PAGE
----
POST CARD

By Staff
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Nearly all the ALBUM readers know this is Marcus Leonard, of Salina, Kansas. One of the best loved men, of the Steam Engine Hobbyists. He is quite active and his mind is clear as a bell. A very interesting conversationalist and he knows a lot of facts abo
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W. T. Richards of Grantville, Ohio, threshing at home, 1956. A 16 hp. Huber No. 11535 of 1920 and a Baker 28 separator of 1930. John Hankinson is handling the engine. See Mr. Richardson's letter.
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Here is a picture of the quilt the Ladies of the Bough and Tumble Engineers Association, Kinzers, Pennsylvania, quilted during the 1957 Reunion. It was auctioned off at the close of the Reunion and netted $70.00. The pictures are oil paint and drawn by Mr
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Reunion Gems-- Mr. Glessner is the man who traveled with me to Pontiac and Mt. Pleasant Reunions this year (1957). He is a cartoonist and very much interested in the steam engine. His business is Public Relations Man for the United Gas Improvement Company
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Mr. Henry Peterson of Baltic, South Dakota, sends us this picture of his 20x35 Rumely Oil Pull tractor. Bought new in 1929 and has always been shedded when not in use. It looks like new.
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Mr. C. M. Reed, 426 Margaret Street, Akron 6, Ohio, just returned from seven months duty in the Orient. He represents the Stardrill-Keystone Company, Well Drilling Manufacturers. He sends us this picture of a rice threshing floor in the Philippines, where
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Mr. J. Bullock, 5309 Susan street, Flint, Michigan, at the throttle of the 1 scale Hudson belonging to Mr. Seeley Randal of Flint. Michigan. Nice coins.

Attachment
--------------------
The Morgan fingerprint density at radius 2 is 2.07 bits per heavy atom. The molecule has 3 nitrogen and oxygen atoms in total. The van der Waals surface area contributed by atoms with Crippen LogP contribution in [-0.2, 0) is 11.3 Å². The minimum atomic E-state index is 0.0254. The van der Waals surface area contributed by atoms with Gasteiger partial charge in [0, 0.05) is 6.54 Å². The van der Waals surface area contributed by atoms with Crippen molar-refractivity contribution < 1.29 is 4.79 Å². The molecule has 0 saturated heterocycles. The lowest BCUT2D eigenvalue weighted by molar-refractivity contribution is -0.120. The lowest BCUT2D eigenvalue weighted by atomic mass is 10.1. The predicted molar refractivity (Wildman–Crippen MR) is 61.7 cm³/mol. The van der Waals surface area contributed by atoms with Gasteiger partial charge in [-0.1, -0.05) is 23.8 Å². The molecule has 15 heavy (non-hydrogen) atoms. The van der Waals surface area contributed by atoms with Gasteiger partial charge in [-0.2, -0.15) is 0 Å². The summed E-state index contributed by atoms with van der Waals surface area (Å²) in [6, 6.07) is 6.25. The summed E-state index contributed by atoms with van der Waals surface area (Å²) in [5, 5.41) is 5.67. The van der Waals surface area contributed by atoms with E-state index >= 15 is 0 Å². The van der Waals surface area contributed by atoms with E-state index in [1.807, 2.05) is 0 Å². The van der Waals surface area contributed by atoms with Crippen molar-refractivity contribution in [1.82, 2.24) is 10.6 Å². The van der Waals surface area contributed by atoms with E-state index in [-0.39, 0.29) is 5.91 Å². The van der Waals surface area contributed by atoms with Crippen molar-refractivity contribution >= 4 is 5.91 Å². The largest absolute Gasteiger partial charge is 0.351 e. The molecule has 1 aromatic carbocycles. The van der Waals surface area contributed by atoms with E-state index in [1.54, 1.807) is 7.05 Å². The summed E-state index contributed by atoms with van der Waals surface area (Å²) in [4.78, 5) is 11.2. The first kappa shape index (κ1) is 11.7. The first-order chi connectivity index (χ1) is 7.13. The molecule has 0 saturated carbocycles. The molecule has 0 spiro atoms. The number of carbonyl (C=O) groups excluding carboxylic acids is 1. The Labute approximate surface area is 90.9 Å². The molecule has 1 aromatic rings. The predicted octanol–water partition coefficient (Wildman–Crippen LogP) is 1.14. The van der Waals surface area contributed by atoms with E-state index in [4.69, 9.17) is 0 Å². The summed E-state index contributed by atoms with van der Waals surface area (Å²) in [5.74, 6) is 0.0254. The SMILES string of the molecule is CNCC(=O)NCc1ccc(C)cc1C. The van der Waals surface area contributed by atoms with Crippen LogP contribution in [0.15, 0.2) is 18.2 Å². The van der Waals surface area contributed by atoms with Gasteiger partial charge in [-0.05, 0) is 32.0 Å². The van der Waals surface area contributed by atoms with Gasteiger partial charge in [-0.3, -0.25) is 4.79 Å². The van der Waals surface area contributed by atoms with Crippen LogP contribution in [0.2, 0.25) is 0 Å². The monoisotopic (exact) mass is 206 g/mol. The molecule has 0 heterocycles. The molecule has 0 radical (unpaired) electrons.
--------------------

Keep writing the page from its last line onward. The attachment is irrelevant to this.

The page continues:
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Mr. Eugene A. Hake of Stage Road, R. D. 2, Akron, New York, tells the story of this engine. See his letter.
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Here is an old time scene that looks good. Courtesy of Mr. E. A. Pelton, of Grand Lodge, Michigan
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The picture was taken in 1914 on the Tom Pendry farm, Pamistrom, North Dakota. 35 hp. double geared Minneapolis engine and an Avery 42-70 separator. Mr. Edw. Rosenthal (sitting on the engine) of New Douglas, Ill., loaned us the picture.
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Participants in the West Central Minnesota Steam Club. Reading from left to right: Ralph Melby, George Melby, Nels Fossan, and Kennetht Bratwold.
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Parkin & Hunt Threshing Crew of 1895. Man on the extreme left is Lee Hunt and the man second from right is William Parkin. Taken on the Nellie Waldemier farm, three miles east of Manito, Ill. Courtesy of Donald Parkin, of Manito, Illinois.
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Melby Brothers and Paul on their 25 hp. Advance Rumely at the West Central Minnesota Steam Club Reunion.
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Steam launch Clermont owned by William W. Willock, Sr., of Syosset, New York, and located at Seal Cove, Maine. Length 20' 6 vertical boiler coal fired. 100 PSI WP. Engine 2 cylinder simple 2x2.

This well drilling: outfit was owned and operated by Mr. Edward
D. Everly, living- five miles south of Ash Grove, Missouri, in the
Sycamore district, this photograph was taken about 1897 drilling
this well for Mr. W. T. Chandler, at his residence in Ash Grove,
Missouri. Drilled night and day, the well is 330 feet deep. The six
horse power Nichols & Shepard Steam Traction Engine, and Saint
Louis Well Drill were purchased new. Mr. Everly made the trip to
Kansas City, Missouri, where he purchased the engine new from
Nichols & Shepard Company. The new engine was used by the
Company to unload machinery from the freight cars, to the docks,
then to the warehouse. This was a real nice efficient drilling
outfit. The writer of this description personally saw the rig.
Charles L. Leeper, Ash Grove, Missouri

Rowland Williams (Boly), brother of F. L. Williams, at age 11
operating his first real mechanical adventure. The boiler could be
steamed from cold in 3 to 5 minutes. It was used quite
advantageously, pulling a garden plow, pumping water up a 40 foot
bank from the river for irrigating purposes. It maintained a 2 inch
stream in this work. It was also used for sawing down trees and
also sawing trees up into stove wood lengths. This picture was
taking in 1917. Rowland is now in the Air Force serving in England.
The engine was built by the father on a foot powered lathe and the
boys still have it.

Farm Collector Magazine
Farm Collector Magazine
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